Chemical Recycling

What is Chemical Recycling and Does It Really Work?

You may recall from previous articles in our series on “Our Planet”, to create plastic we build with polymers. There are two families of polymers used in plastics. The most common family are synthetic polymers (derived from petroleum, which we discussed in a previous article). There is also a family of polymers used in plastics that occur naturally, that is, they are made from living organisms. (We’ll be featuring these in the future.) These naturally occurring polymers are derived from proteins and carbohydrates.

There are also two primary types of recycling today, Mechanical and Advanced (Chemical). Mechanical recycling, in its simplest form, takes an existing plastic item, (such as a plastic water bottle) melts it down, and reforms it into the same item or a completely new item. 

Mechanical recycling does not break the molecular chain of the plastic, it simply reforms it. In order to perform mechanical recycling effectively the same materials must be collected and cannot be cross-contaminated by other types of plastics. As little as one pound of the wrong plastic in a mechanical recycling operation can contaminate a thousand pounds of properly sorted plastic waste. There is another solution though. This solution has been around for nearly 70 years but has only gained widespread commercialization in the last few years. (See Plastics Recycling / Katherine Laird timeline about chemical recycling). 

Recycling is similar to the concept used to create plastics materials. We build with polymers and when recycling we need to break down the polymers. The individual polymers need to be identified so they can be appropriately recycled.[1] Essentially, the breaking down of the plastics is what chemical recycling does. As noted above, mechanical recycling changes the shape of plastics, but not the chemical make-up.  Chemical or Advanced recycling in fact breaks down the plastics into the various original polymers. Chemical recycling changes the material structure of plastics. It further breaks down the plastics from polymers to molecules that can be used to make new plastics, synthetic fuels, and more.

It’s important to understand this difference. Mechanical recycling is successful in processing materials of the same makeup that do not contain other types of plastics. For example, a PET water bottle can be mechanically recycled with other PET water bottles.  Advanced Recycling has the capability to process the mixed plastics. It takes all the less-recycled plastics - the mixed plastics - and breaks them down, which allows for a cleaner mechanical recycle stream.

Chemical or Advanced recycling consists of three different processes. Three main categories of the processes are:

The development of these processes is in a very youthful stage. There are only 8 facilities in the USA (2021). Chemical recyclers are still trying to prove beneficial. In general, they report it complements traditional (mechanical) recycling by converting the hard-to-recycle plastics into raw materials. Food packaging, medical equipment and personal hygiene products can be made from this recycled material.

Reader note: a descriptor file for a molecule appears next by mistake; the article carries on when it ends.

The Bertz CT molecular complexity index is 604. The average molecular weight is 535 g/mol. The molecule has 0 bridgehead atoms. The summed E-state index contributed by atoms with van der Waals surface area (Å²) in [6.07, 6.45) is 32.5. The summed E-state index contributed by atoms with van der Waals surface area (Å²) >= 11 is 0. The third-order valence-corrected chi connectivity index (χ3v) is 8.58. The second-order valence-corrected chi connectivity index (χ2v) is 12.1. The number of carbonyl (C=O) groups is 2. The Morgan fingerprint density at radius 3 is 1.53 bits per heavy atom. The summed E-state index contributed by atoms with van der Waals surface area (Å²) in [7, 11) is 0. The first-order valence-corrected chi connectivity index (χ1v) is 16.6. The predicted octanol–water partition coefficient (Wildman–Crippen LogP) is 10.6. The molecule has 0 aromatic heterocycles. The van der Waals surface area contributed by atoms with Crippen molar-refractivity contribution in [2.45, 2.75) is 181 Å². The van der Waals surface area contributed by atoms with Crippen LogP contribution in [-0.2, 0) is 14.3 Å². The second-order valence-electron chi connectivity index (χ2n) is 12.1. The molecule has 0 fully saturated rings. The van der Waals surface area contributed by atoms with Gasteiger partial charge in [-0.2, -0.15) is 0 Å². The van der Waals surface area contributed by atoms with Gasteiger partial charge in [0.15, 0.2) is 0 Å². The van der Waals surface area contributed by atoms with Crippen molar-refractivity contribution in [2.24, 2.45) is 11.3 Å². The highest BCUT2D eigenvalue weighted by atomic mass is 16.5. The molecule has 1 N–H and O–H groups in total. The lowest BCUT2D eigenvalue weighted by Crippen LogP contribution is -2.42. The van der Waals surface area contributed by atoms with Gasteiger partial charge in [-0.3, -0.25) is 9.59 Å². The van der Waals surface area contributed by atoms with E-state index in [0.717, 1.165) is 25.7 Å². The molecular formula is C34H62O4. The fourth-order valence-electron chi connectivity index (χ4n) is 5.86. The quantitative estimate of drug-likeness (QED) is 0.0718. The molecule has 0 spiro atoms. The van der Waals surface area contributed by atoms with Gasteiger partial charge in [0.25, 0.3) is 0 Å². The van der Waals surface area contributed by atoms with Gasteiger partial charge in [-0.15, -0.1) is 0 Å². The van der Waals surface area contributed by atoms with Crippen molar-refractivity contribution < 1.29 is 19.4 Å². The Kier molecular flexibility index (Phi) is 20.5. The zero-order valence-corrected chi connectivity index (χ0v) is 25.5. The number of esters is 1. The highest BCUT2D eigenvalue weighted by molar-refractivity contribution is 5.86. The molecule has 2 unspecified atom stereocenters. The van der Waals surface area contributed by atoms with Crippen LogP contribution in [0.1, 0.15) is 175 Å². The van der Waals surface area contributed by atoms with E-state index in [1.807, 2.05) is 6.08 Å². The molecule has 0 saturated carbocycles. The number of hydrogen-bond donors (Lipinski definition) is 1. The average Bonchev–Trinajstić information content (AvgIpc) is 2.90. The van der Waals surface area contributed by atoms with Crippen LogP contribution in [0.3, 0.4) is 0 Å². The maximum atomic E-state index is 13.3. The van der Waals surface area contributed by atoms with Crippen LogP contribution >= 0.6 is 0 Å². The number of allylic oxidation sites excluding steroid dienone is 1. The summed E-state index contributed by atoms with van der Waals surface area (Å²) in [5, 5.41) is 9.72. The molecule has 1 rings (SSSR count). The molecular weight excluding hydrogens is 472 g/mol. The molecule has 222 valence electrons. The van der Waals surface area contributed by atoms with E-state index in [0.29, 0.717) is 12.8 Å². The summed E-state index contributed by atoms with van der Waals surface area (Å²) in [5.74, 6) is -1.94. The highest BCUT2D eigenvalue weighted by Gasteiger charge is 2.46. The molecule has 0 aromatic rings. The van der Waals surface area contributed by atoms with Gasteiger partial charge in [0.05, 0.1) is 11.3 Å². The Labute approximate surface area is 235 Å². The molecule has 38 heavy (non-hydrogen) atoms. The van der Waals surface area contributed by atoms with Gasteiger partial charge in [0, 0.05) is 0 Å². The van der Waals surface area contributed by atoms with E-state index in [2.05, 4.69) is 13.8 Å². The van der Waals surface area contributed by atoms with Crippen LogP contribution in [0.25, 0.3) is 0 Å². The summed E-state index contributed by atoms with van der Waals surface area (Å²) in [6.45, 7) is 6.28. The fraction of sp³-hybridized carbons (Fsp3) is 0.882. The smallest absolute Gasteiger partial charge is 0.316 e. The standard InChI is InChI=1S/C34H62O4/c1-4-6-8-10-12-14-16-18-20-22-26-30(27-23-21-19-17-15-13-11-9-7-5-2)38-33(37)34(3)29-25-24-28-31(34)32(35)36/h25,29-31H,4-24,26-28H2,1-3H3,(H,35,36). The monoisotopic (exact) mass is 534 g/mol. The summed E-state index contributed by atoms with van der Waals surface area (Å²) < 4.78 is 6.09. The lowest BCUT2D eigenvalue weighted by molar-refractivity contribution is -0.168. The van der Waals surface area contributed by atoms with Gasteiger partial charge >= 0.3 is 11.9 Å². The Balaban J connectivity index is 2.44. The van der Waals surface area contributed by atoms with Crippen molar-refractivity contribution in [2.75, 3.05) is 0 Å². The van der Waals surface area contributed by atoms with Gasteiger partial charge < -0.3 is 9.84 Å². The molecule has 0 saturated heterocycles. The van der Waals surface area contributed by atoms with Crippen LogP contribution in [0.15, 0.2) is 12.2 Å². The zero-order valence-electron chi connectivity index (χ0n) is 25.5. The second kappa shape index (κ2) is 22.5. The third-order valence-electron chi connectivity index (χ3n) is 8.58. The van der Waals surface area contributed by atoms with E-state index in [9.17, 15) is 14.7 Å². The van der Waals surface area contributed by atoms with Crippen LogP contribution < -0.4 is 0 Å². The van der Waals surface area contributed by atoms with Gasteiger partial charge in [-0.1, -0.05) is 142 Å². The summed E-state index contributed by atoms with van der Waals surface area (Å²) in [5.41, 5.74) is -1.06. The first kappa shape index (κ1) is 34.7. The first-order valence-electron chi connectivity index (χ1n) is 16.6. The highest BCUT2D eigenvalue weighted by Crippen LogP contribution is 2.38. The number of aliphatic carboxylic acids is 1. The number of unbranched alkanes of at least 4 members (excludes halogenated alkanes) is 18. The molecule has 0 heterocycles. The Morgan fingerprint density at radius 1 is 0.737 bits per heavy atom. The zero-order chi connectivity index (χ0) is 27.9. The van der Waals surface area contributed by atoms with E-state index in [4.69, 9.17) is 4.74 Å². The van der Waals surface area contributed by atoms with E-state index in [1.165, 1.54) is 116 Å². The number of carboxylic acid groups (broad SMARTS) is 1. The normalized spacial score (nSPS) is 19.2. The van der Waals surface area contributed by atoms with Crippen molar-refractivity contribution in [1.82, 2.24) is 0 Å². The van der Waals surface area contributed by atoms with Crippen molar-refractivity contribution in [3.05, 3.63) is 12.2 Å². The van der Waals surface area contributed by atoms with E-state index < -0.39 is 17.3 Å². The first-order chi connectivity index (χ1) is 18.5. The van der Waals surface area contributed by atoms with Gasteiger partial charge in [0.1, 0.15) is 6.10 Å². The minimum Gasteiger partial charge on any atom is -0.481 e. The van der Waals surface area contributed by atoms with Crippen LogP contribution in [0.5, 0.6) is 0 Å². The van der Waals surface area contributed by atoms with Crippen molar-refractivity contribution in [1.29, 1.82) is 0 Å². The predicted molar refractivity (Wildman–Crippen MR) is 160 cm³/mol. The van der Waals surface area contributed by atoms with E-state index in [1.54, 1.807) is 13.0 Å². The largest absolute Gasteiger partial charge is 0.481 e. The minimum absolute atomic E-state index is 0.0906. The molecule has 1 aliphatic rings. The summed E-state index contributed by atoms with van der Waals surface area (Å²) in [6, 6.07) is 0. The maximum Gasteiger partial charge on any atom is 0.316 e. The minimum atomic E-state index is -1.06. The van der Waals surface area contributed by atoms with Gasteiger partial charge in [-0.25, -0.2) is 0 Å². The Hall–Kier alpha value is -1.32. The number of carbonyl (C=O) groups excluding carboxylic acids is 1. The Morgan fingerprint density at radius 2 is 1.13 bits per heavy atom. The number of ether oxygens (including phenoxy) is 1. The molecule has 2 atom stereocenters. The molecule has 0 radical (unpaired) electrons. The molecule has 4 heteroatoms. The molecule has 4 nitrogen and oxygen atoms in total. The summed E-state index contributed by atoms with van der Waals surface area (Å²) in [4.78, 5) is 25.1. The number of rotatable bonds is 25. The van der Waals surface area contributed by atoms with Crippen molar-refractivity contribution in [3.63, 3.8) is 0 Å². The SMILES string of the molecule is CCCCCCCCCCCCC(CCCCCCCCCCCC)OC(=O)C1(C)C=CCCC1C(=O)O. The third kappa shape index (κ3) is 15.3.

Concerns exist as to whether the results can truly be effective when considering the energy used, generation of hazardous chemicals and the disposal of such, how much can be recycled, and how it compares with traditional recycling. Some research has shown the “chemical recycling is worse for the environment than mechanical recycling in terms of greenhouse gas emissions and water use, and in some cases, worse than virgin plastic production.” This is contradicted by the claim that a third-party analysis by an environmental consulting firm found chemical recycling generated 19 to 49% fewer greenhouse gas emissions than the processing of crude-based feedstocks. (Note: neither the 3rd-party or recycler provided any document to support the claims.)

Chemical recycling, or advanced recycling, is controversial. Some report it is ineffective, inefficient, and should not be classified as recycling. Some say big money promoting chemical recycling only conceals the continued production of new single-use plastics by oil giants. Still others say it deflects attention away from the need to reduce single-use plastics. (See the single-use plastics topic in the “Our Planet” series.) 

As recently as April 10, 2023, one of the largest chemical recycling plants in North America was launched. The momentum in advanced recycling is acelerating rapidly on a global scale. Significant commitments and legistlation is aiding expansion in this growing sector of recycling by empowering science and technology. This is important because it will be possible to recycle plastics that are currently not being recycled. Even more exciting, these can be recycled over and over and over again! With capacity to process 30,000 metric tons in the initial year, growth is projected to recycle 300,000 by 2025 and 3,000,000 by 2030!

As we move forward in the battle to protect the environment, traditional and advanced recycling will collaborate to reduce waste and improve our systems. It cannot be done without individual commitment and the solution requires working together. While this will remain controversial for years to come, you may recall the 1970's campaigns stressing that smoking is bad for your health. It took quite a while, but today there is almost no smoking allowed in public places. Meanwhile, other developments such as bioplastics are underway. We’ll talk more about that soon. 

[1] What is a polymer?  See “Our Planet” series, article titled, “Crude Oil – The Original Plastic Source  - Where Does it Come From?
[2] Exxon’s new ‘advanced recycling’ plant raises environmental concerns | ExxonMobil | The Guardian

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